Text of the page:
The world is reopening after the coronavirus pandemic and financially-strapped sporting competitions will be at the forefront of pushing the boundaries of what is possible over the next few months.
With strict contact and hygiene protocols still in place at sporting clubs, the bubble environment could well give health officials a clearer picture of the extent and spread of the virus.
It’s already becoming clear that sport’s increased testing is identifying more cases than perhaps first thought.
There have been new cases this week in English football, US boxing and in Japan, where Socceroos back-up goalkeeper Mitch Langerak tested positive at his J-League club Nagoya Grampus.
And while elite competitions are racing against time and their budgets to get back on the field, locked-down sporting clubs appear to be running counter to the general opening up that many other sections of society are experiencing.
NRL was first to fire up, playing behind closed doors since May 28, while the AFL starts its season this Thursday with a Richmond v Collingwood not-quite-blockbuster at the MCG on Thursday night.
That game would normally attract a crowd of 80,000, but such numbers will be unlikely throughout this season – although the AFL has not given up hope of some spectators in July and normal crowd attendances at this year’s grand final.
The AFL has taken a methodical and cautious approach to restarting its season, studiously following the return-to-play guidelines laid down by the government and Australian Institute of Sport.
Each club has a compliance officer and players and staff are regularly tested.
Adelaide, Fremantle, Port Adelaide and West Coast are playing out of a Queensland hub to overcome travel bans still in force in their states.
AFL-listed players are banned from participation in a second-tier competitions this season, with approval given last week for match simulation training for non-selected players against other clubs in their respective state.
“This arrangement ensures we continue to support the health, wellbeing and motivation of non-selected players and allows clubs with the ability to provide non-selected players with match practice to ensure they are game-ready if required,” AFL football operations manager Steve Hocking said last week.
“It also provides clubs with flexibility to determine individual requirements while maintaining the health protocols in place for our game.”
There’s not as much clarity over crowds at games, although the NRL has convinced the NSW government to allow up to 50 people in corporate boxes from this week.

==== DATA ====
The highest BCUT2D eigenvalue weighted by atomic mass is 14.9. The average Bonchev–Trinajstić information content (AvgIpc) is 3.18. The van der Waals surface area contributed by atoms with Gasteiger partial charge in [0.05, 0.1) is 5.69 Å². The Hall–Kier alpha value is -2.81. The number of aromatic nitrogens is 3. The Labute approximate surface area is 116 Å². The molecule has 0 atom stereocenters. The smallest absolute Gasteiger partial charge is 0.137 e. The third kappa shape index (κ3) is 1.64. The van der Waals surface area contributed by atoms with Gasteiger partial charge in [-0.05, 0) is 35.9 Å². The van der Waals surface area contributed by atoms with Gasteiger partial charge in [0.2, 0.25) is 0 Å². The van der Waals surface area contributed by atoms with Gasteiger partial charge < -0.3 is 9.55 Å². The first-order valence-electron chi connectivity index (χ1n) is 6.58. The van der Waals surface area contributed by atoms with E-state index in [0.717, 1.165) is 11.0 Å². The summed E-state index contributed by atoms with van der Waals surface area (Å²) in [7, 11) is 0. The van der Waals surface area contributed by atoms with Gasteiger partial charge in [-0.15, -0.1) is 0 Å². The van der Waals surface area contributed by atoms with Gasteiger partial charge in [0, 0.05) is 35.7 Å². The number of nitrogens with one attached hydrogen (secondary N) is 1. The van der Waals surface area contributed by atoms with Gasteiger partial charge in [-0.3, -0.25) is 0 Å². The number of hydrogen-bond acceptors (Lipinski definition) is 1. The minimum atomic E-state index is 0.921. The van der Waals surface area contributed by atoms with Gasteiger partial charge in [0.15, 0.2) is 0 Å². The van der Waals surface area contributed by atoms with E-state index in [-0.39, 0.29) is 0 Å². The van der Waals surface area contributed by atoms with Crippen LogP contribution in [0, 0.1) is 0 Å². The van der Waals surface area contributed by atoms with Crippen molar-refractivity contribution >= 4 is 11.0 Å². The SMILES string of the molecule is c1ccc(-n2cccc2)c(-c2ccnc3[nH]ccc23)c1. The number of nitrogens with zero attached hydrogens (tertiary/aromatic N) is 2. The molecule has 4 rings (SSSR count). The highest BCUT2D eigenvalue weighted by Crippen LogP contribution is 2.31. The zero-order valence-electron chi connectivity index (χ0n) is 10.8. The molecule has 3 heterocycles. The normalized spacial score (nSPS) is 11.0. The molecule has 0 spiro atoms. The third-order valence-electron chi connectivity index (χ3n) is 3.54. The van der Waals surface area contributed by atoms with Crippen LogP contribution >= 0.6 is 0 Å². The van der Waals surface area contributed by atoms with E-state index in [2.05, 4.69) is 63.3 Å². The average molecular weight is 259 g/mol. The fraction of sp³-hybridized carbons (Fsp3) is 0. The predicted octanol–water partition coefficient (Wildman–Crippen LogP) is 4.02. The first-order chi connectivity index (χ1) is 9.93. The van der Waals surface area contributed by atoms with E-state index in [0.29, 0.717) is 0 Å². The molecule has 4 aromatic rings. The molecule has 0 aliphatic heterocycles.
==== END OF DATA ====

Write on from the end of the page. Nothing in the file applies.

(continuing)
The ruling is along the same lines as rules for pubs and clubs.
At this stage the main football codes have yet to detail how they would respond to any positive test for coronavirus – a possibility that now seems more likely given the slew of cases detected after testing in overseas sporting competitions.
Socceroo Langerak did not report any symptoms before his positive test, but became the second player at the Japanese club to become infected.
On Saturday, Grampus announced players would be sent home and club facilities disinfected.
The J-League top flight was set to resume behind closed doors on July 4.
US female boxer Mikaela Mayer has also tested positive and been forced to pull out of is super-featherweight undercard bout against Helen Joseph in Las Vegas on Tuesday.
Mayer wrote on her Instagram account: “It came as a complete surprise. I am currently asymptomatic and am quarantining at an off-site location per recommended guidelines.”
Two players from English Championship clubs have also tested positive and will go into self-isolation, although that was an improvement on last week’s nine positive tests from six clubs.
Perhaps with all the positive tests in mind formula one is taking a pragmatic approach to its restart at the Austrian Grand Prix on July 5, having been forced to abandon its season opener at Melbourne back in early March.
At that stage it was a positive test from a McLaren team member that brought the event – and season – crashing down, but now F1 boss Chase Carey said a positive test would not mean a race would be cancelled.
“We will have a procedure in place that finding an infection will not lead to a cancellation,” Carey told the F1 website.
“If a driver has an infection, [teams have] reserve drivers available.”
“The array of ‘what ifs’ are too wide to play out every one of them, but a team not being able to race wouldn’t cancel the race.
“There is a rigorous set of guidelines – probably at this point it’s 80-90 pages,” Carey said.
“Clearly we recognise our sport is one which, at times, we can’t have two metres between every individual on a team. We need to make sure we have procedures to manage all those risks as soon as possible.”
Sport’s status as a canary in the coal mine for the spread of the virus will likely get its biggest test in New Zealand, where the popular Super Rugby competition will begin its opening round in front of crowds next weekend.
The NZ government approved mass gatherings from Monday and it’s likely to be sold-out matches when the Highlanders host the Chiefs in Dunedin on Saturday, and the Blues face the Hurricanes at Eden Park on Sunday.
Australian sporting officials will be watching closely and hoping they can join the race back to financial security soon.